Money and Main Street

Historic sites struggle during downturn

As the country prepares for the 4th of July, historic sites hope to draw visitors and donations to offset their budget woes.

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By Abigail Bassett, Senior Producer

Historic sites like James Madison's home of Montpelier in Virginia are looking for new ways to attract tourists.
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CHARLOTTESVILLE, Va. ( -- As the recession continues and Americans look for cheaper local summer getaways, historic sites are seeing visitor traffic tick up, and hope attendance will help them offset the painful drop in donations.

"Investment income is down and giving is certainly affected in a climate like this. Like many historic sites, we don't have the margins to adjust, but we are optimistic that attendance will stay high," said Leslie Green Bowman, president of Thomas Jefferson's Monticello and a member of the National Historic Trust.

Most historic homes are privately held non-profits that rely heavily on donations to make up their annual budget. Many get no financial help from the federal or state government and spend between 50 and 75% of their budgets on staffing costs. Bowman says that that makes the budget cuts much more stressful.

But according to Jim Vaughn, the vice president of Stewardship of Historic Sites for the National Historic Trust, this isn't a new development. He says that historic sites have been cutting back for the last 18 months.

"There are a lot of things we just don't have control over. We haven't had to make any drastic adjustments at sites but we have been making modest cuts where we can," he said.

The Historic Trust is a private non-profit group that oversees and provides resources for 29 historical sites across the country, including Thomas Jefferson's Monticello and James Madison's Montpelier, both in Virginia. Every year the Trust puts out a list of the most endangered historic sites around country with the hope that drawing attention to those in dire need will get them the funding they require.

Getting creative

To help offset the contraction in donations, Vaughn notes, many historic sites are trying new things, and offering special tours and site rentals for social events such as weddings and corporate retreats. This is a relatively new development, over the last few years and something historic homes have been loathe to do because of the risk to the buildings and artifacts.

"A lot of sites are in the middle of reinventing themselves and shifting from an exclusive focus on tourism to roles they can play in the community. The economy is forcing us to accelerate that shift and it's inviting us to be a bit braver with generating new programs and new attractions.

Both Montpelier and Monticello have recently completed new visitor centers that have drawn attention with new exhibits and offerings like archeological dig sites and "discovery rooms" that allow families to try out replicas of the historic tools in use at the time.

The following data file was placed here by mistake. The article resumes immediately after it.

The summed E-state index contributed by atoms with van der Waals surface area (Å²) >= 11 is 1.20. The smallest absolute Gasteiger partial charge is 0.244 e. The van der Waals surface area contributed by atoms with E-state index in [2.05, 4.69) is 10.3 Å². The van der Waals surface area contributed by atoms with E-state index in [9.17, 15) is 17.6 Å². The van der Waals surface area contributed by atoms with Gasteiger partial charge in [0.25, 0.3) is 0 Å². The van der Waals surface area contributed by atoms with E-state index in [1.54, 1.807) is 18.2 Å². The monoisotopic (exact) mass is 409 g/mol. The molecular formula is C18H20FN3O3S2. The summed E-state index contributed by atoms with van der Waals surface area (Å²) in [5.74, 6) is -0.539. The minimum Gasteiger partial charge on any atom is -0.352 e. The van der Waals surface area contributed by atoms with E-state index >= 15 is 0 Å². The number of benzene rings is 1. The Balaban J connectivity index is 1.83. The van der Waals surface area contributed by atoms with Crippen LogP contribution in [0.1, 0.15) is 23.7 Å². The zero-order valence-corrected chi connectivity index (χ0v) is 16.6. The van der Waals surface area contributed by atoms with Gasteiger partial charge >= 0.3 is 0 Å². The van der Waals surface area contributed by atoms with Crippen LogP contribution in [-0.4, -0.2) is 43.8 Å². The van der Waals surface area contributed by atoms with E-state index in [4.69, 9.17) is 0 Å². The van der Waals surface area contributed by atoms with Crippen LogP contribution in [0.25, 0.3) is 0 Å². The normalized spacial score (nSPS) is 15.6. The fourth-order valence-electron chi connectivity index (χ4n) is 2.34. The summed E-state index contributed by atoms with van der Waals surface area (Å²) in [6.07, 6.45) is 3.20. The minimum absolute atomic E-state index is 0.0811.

Looking locally

In recent years historic sites looked to draw attendance from all areas of the nation, with wide reaching marketing campaigns and Web sites aimed at a broad audience. As more people look to cut their travel budgets and stay closer to home, historic sites like Montpelier are changing their game plan.

"We are seeing people out of nearby metropolitan areas coming to Montpelier instead of taking that longer more expensive trip. We are looking more to those regions that are within a drive and we are looking at more current ways of communicating," said Michael Quinn, president of the Montpelier Foundation, the group that runs James Madison's Montpelier.

Jim Vaughn seconds this thought.

"I think of historic sites like small businesses. The big trend is that most sites are more and more dependent on earned income and that's making them get more creative, I think particularly in the nature of the events they are doing. They are drawing more people from the local community and are less reliant on visitors from out of state," Vaughn said.

A bit of history for the holiday

To draw visitors, many historic sites are offering 4th of July events to entertain the community and hope to draw new crowds to historic sites. To find a 4th of July celebration at a historic site, check out your state's tourism and recreation Web site. Generally most state's have a section that lists historic sites and the events that are taking place there. You can also visit National Historic Trust Web site ( to find historic sites in your area. Each site has its own Web site that lists events and dates. To top of page

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